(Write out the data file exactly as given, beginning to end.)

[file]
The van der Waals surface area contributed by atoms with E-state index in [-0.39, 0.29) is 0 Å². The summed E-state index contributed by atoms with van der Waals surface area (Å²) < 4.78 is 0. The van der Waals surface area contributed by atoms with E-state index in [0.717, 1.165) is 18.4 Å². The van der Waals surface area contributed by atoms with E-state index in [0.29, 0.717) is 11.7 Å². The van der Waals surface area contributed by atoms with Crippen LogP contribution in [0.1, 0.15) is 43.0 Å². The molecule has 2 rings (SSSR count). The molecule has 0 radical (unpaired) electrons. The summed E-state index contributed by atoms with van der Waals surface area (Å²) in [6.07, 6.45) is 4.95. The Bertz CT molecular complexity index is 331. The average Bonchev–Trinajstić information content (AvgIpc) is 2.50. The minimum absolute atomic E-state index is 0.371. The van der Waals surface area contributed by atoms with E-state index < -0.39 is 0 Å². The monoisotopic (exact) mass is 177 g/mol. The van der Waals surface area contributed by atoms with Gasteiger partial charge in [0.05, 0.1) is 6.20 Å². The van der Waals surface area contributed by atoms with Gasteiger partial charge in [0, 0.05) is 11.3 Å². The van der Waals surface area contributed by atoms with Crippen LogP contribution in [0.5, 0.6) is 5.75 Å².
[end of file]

The van der Waals surface area contributed by atoms with E-state index in [-0.39, 0.29) is 0 Å². The summed E-state index contributed by atoms with van der Waals surface area (Å²) < 4.78 is 0. The van der Waals surface area contributed by atoms with E-state index in [0.717, 1.165) is 18.4 Å². The van der Waals surface area contributed by atoms with E-state index in [0.29, 0.717) is 11.7 Å². The van der Waals surface area contributed by atoms with Crippen LogP contribution in [0.1, 0.15) is 43.0 Å². The molecule has 2 rings (SSSR count). The molecule has 0 radical (unpaired) electrons. The summed E-state index contributed by atoms with van der Waals surface area (Å²) in [6.07, 6.45) is 4.95. The Bertz CT molecular complexity index is 331. The average Bonchev–Trinajstić information content (AvgIpc) is 2.50. The minimum absolute atomic E-state index is 0.371. The van der Waals surface area contributed by atoms with E-state index < -0.39 is 0 Å². The monoisotopic (exact) mass is 177 g/mol. The van der Waals surface area contributed by atoms with Gasteiger partial charge in [0.05, 0.1) is 6.20 Å². The van der Waals surface area contributed by atoms with Gasteiger partial charge in [0, 0.05) is 11.3 Å². The van der Waals surface area contributed by atoms with Crippen LogP contribution in [0.5, 0.6) is 5.75 Å².